Tag Archives: DTYE

Nominet Trust announces Digital Edge project funding

Here’s the slightly belated news that Nominet Trust recently announced funding of more than £1 million for the first round of projects under the Digital Edge programme.

You can see the background provocation paper here that helped inform the programme, written by socialreporters, Tim Davies, Alex Farrow and me. Some terrific projects are under way, bearing out the innovative ideas we discovered during our exploration. There’s now another call for proposals, which you can see here.

The announcement or current funding:

Following an unprecedented number of applications, the Trust has awarded 14 organisations more than £1 million to support their work in using technology to improve young people’s participation in society.

With close to a million young people unemployed and prospects for full time employment bleak, internships and other low-paid work placements have become a vital way to boost employment prospects. But expensive rent or travel costs often prevent young people from taking advantage of such opportunities.

Room for Tea, one of the 14 organisations receiving funding, connects guests in need of short-term, affordable accommodation in London with hosts who have a spare room in their homes.  This project has the potential to benefit young jobseekers while also reducing the social isolation often felt by older people living on their own.  Nominet Trust investment will enable Room for Tea to develop its online platform and expand its reach to a wider number of potential young beneficiaries.

Catch22 is another organisation that has been approved for funding. Their project comprises an app that encourages young people to make a positive contribution to their community – such as keeping their neighbourhood clean – and in the process helps them to discover and develop the soft skills and confidence needed when applying for a job.

Annika Small, Nominet Trust CEO, commented:  “Digital technology offers new ways for young people to develop and demonstrate their skills and talents.  Importantly it can help young people to connect with the wider community, whether that is active participation in their local neighbourhood or contributing to an online group. This in turn can boost their skills and confidence which will help when it comes to applying for a job.

“At Nominet Trust, we are excited to be supporting so many forward-thinking organisations. From creating new forms of online skills exchange and reward, new connections that increase young people’s access to resources and networks of support, or new ways of showcasing talents and experience to future employers, these projects are demonstrating how digital technology has the potential to broaden young people’s horizons and improve their social and economic participation.”

Brum-style employment opps: mixing empty shops, networking and an app

Here’s a fascinating set of ideas about how to combine empty shops, networking and the power of digital technology to help people share skills and find others to work with.

It came to me courtesy of our crowdsourcing programme on behalf of the Nominet Trust, and Twitter. As explained earlier, Tim Davies and I are helping explore how digital technologies can support young people to engage socially and economically with their communities. This will help frame a later funding challenge.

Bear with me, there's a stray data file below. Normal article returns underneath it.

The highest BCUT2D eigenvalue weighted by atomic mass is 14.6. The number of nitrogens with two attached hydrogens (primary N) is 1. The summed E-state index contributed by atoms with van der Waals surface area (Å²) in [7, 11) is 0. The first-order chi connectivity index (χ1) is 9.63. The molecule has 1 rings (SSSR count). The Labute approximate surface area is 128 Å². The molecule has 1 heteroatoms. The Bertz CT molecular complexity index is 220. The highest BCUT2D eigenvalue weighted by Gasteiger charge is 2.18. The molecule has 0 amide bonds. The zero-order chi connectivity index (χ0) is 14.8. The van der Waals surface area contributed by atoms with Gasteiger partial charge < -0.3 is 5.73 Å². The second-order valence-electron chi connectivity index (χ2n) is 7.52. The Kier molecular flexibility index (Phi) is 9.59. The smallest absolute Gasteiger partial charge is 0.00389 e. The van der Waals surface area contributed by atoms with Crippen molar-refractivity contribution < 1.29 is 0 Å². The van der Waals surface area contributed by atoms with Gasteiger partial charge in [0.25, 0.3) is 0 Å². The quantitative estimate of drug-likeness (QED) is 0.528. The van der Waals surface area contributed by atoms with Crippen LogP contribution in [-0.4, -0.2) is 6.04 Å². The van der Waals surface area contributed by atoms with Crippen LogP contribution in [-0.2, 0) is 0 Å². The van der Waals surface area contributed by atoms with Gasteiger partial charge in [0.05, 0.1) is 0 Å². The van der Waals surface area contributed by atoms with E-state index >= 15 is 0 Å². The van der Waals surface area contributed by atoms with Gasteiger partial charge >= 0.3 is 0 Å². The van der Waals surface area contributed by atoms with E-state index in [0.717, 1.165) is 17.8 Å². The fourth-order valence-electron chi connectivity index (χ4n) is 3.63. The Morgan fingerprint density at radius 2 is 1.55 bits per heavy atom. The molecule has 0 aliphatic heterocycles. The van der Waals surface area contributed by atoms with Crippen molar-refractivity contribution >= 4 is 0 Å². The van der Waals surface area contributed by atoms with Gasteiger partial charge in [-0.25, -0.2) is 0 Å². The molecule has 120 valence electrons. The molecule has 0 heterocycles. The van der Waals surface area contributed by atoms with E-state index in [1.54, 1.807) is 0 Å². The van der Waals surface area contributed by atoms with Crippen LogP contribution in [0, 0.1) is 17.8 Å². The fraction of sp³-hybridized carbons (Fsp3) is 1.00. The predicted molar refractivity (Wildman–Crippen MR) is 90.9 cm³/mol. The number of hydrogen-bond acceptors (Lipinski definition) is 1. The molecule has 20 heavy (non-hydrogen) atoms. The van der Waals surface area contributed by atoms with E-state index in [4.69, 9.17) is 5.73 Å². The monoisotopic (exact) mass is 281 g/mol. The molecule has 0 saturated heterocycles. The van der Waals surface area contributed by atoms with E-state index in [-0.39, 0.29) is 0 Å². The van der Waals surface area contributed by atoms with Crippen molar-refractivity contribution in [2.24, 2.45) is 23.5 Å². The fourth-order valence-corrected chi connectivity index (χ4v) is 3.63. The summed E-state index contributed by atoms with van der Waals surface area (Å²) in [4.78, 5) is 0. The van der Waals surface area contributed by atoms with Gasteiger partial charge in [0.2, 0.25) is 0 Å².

As you’ll see Alastair Somerville picked up our call for ideas, via a tweet from James Grant.

Alastair then sent me a couple of documents that he developed following presentations and discussion at the recent Birmingham TEDx event  - and they are fascinating. I called Alastair and he agreed I could publish them.

One describes how empty shops could be used for meeting, learning, working, and the other is a concept for a phone app that would survey and profile people’s skills, and allow the data to be mapped locally.

The underlying idea is that the world is changing so fast it is difficult to train and educate people in ways that will slot them into jobs in offices and other workspaces. We need something much more flexible.

The established way of employing the unemployed is through Job Centres.

These places try to fit people to listed jobs. For people with little experience or specific knowledge, the process is dispiriting since it tries to rework the human to meet the task.

Perhaps, it would be better to reverse the situation.

Instead of offices that demand people come in and negotiate down their skills and interests to meet specific jobs and roles, maybe we can create places where people with shared knowledge and skills can meet up to show their capabilities and to work with others to make new types of jobs and businesses.

With Alastair’s permission I uploaded his documents to Slideshare, as you can see here. The TEDx Brum video link is here – with relevant content about 4.35. Alastair says that it was @poikos (Eleanor) discussion of Debrouillard that really set him thinking.

I hope that we may get more from the group in Birmingham behind these ideas, and they will bring to the surface others from around the country. There’s now a couple of Twitter account for the ideas - @SKILLxShop and @SKILLxShare – and we are talking about some online conferencing to take things forward.

It’s wonderful how open and generous people can be with their ideas in a crowd sourcing process … and that’s even before the funding challenge has started.

Our tag for tweets is #DTYE – digital technology youth employment